1/25/22 · 7 minutes read

Short story of Tom and DDoS problems in DataCenter

Initially, it looked like another pleasant and stress-free day at work. A crispy roll with lettuce and yellow cheese was already on the table. Tom waited for his tea to cool down. He reflexively glanced at the screen suspended from the ceiling. He looked down at the sandwich, then at the monitor again. Something was wrong. Very wrong, and therefore he rose quickly from his armchair and put one hand on the table top and scratched his head with the other one.

Tom worked as a data security specialist for years. DDoS attacks were nothing new to him. This one, however, surprised him with its size and intensity. The attackers' targets were specific i.e. large portals and online stores belonging to his company's leading client. The services could not withstand the volume of traffic. Before he could react, other clients websites also broke down.  Tom had already warned the management many times that such a thing could happen. This time, the manual traffic firewall didn't help. It happened within a few dozen seconds; the system sent out an alarm signal, however, the attack had caused damage that could not be repaired on the spot.
The first calls started ringing after a few minutes. Concerned website administrators asked why their websites had disappeared from the web. The next few hours were the opposite of a fun and stress-free day at work. It was then that Tom promised himself that this time he would seriously talk to the bosses about a solution that would prevent such situations once and for all. His bosses asked him to send out requests for proposals. Quotes started at half a million and up. That's how much security costs. Even if they decided to make such an investment, the cost of this implementation would have to be borne by customers. Hosting prices would rise, competitiveness would drop, customers would be taken over by companies that would continue to take risks and remain vulnerable to these types of attacks. A classic stalemate.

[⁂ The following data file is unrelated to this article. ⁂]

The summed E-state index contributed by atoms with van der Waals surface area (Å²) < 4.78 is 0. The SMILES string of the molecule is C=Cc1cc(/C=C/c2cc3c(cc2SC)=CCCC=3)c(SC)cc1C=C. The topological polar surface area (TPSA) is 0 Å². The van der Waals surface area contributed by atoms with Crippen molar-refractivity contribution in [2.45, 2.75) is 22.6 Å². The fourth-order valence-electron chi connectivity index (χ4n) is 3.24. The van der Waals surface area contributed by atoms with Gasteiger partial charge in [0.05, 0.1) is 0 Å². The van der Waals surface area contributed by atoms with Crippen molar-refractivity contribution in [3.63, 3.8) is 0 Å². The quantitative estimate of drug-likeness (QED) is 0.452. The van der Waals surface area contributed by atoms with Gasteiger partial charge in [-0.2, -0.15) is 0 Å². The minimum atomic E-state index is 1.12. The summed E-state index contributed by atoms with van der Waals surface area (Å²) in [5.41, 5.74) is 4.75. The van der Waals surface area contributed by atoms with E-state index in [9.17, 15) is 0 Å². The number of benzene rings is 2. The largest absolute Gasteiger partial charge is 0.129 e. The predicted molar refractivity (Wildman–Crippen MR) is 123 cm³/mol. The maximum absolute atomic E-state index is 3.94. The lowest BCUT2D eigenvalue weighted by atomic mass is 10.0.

However, this time Tom did not give up. This last story had cost him too much nerve. He had to make good research, ask the right people and that's how he found our company.

Our name is ITORO.

We help small and medium-sized ISPs reduce the cost of protecting themselves from DDoS attacks by twenty to forty times over off-the-shelf and very expensive hardware solutions. We are a certified, gold partner of Andrisoft, a company whose software protects the digital security of thousands of networks around the world.